Over the course of their trip, they spent about $1,200 in gas. Tom recalls that gas prices were roughly $3.70 on waterways.

“It seems like a lot of money for gas, but we brought our hotel room with us,” he said. “We didn’t pay for anything other than fuel. It’s a small price for a 10-day vacation for two, on a boat, seeing things that most people never get to see.”

A Word of Advice
For anyone so inspired to make a nautical journey of his own, Tom has a little advice to share. “You’ve got to be a real boater,” he said. “You’ve got to have a 24-to-26-foot boat minimum, with at least a bedroom and a small place to cook.” He also suggests taking shorter trips first, even some overnighters, to see if it’s for you. Plan both the route and finances – and be prepared to be flexible.

In addition to a love for boating, you have to love the person you share your boat with. “You’re going to be in close quarters for quite some time and you’ve got to be able to get along and deal with anything that comes up,” he said. “We did a pretty good job of it. Eight days together on a small boat and still married!”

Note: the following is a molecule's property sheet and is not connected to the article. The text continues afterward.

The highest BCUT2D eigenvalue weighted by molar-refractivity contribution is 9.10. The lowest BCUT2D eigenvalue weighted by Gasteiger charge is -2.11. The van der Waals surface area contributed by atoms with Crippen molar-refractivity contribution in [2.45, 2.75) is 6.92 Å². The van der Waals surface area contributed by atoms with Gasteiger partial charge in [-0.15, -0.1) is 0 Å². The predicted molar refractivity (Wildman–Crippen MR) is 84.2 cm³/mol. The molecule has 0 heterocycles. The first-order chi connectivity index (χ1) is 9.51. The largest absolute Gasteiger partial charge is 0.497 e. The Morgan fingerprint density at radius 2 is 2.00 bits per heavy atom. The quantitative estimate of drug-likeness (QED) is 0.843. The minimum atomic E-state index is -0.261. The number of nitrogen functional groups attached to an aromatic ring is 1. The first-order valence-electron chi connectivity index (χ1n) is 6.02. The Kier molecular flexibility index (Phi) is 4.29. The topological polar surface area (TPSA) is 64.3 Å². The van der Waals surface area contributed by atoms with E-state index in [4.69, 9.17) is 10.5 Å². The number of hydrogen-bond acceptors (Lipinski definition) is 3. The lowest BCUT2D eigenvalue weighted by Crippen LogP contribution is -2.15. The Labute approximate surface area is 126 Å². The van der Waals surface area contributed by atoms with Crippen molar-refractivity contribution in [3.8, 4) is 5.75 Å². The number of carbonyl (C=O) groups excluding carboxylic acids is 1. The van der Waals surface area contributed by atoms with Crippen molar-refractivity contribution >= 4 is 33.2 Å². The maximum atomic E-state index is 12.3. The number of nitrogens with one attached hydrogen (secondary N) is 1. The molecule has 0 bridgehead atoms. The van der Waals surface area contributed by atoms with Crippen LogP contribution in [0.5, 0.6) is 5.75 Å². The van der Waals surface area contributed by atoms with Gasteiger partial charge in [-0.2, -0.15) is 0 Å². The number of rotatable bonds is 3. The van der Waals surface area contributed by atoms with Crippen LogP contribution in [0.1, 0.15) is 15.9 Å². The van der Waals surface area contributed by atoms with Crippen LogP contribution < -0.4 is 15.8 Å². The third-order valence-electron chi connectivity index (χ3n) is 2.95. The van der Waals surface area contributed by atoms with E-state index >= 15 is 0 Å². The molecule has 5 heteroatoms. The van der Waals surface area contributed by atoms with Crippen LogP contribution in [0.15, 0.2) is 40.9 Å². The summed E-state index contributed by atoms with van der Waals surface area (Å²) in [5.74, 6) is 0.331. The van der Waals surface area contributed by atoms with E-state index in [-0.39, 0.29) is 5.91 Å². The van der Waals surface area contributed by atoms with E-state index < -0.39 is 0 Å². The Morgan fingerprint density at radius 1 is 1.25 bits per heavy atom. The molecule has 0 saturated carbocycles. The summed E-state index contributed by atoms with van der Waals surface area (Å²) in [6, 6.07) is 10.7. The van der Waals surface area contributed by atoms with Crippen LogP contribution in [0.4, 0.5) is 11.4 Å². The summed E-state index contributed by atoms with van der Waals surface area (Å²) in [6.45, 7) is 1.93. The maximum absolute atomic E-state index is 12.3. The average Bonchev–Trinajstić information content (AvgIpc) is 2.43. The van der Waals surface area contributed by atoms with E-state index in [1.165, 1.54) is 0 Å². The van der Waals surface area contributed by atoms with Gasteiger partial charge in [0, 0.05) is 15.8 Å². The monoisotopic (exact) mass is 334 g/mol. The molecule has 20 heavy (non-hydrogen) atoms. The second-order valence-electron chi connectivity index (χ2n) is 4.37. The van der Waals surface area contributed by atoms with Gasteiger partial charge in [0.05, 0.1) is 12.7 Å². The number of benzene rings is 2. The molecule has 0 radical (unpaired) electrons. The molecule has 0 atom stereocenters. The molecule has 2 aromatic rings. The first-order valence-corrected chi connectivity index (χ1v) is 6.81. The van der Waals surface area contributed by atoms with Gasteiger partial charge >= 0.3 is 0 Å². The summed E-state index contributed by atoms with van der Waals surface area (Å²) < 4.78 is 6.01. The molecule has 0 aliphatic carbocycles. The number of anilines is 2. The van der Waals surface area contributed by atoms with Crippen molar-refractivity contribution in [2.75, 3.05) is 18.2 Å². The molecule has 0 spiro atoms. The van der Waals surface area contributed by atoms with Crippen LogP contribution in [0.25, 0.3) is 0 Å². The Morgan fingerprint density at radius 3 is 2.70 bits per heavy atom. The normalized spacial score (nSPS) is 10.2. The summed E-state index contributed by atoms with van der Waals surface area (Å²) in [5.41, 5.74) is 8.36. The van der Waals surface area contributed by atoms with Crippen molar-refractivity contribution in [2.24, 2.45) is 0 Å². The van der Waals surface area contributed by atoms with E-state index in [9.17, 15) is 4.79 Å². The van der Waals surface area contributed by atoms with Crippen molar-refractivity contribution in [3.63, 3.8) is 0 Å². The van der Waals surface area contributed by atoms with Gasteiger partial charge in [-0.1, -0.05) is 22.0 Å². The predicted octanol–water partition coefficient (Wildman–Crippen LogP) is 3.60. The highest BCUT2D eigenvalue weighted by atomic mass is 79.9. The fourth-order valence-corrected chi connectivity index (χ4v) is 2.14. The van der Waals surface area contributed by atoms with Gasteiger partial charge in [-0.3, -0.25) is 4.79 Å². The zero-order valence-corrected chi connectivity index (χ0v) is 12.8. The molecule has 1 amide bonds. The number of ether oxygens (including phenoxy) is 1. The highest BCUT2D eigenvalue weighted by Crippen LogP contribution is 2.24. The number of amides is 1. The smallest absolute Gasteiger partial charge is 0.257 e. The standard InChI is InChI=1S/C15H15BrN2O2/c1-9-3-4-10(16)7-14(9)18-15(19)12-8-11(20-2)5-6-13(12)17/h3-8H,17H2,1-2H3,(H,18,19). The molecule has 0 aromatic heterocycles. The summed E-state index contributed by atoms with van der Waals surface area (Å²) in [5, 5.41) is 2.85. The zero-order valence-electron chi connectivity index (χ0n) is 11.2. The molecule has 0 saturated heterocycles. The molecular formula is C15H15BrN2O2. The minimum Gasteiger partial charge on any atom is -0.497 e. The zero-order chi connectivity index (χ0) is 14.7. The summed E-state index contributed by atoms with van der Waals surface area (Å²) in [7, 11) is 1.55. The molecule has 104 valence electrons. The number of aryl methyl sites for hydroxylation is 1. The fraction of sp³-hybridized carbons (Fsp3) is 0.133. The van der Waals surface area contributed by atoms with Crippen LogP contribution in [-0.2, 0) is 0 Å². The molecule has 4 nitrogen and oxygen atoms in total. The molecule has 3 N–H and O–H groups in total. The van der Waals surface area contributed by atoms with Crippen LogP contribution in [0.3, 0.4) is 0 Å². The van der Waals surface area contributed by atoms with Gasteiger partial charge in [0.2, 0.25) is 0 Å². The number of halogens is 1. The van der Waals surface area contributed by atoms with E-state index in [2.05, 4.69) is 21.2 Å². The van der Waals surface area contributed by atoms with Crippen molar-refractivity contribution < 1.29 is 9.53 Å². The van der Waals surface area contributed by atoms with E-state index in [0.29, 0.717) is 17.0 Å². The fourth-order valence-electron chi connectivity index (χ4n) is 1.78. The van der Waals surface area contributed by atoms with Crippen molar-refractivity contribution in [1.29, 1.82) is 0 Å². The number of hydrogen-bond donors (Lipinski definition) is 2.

Although both he and Karen were exhausted when they got home, Tom would love to do it again, especially with other boaters. Next time, Tom would like to travel toward Buffalo and then to Lake Champlain, but for now, he and Karen are “loving the Finger Lakes, our time on our boat, and each other.”

Tom said if there’s anything he’s taken away from this experience, it’s that life is there to be lived. “You have to experience things, take chances, and step out of your comfort zone,” he said. “Do what people say can’t be done, and do it with someone you love.”

by Kimberly Price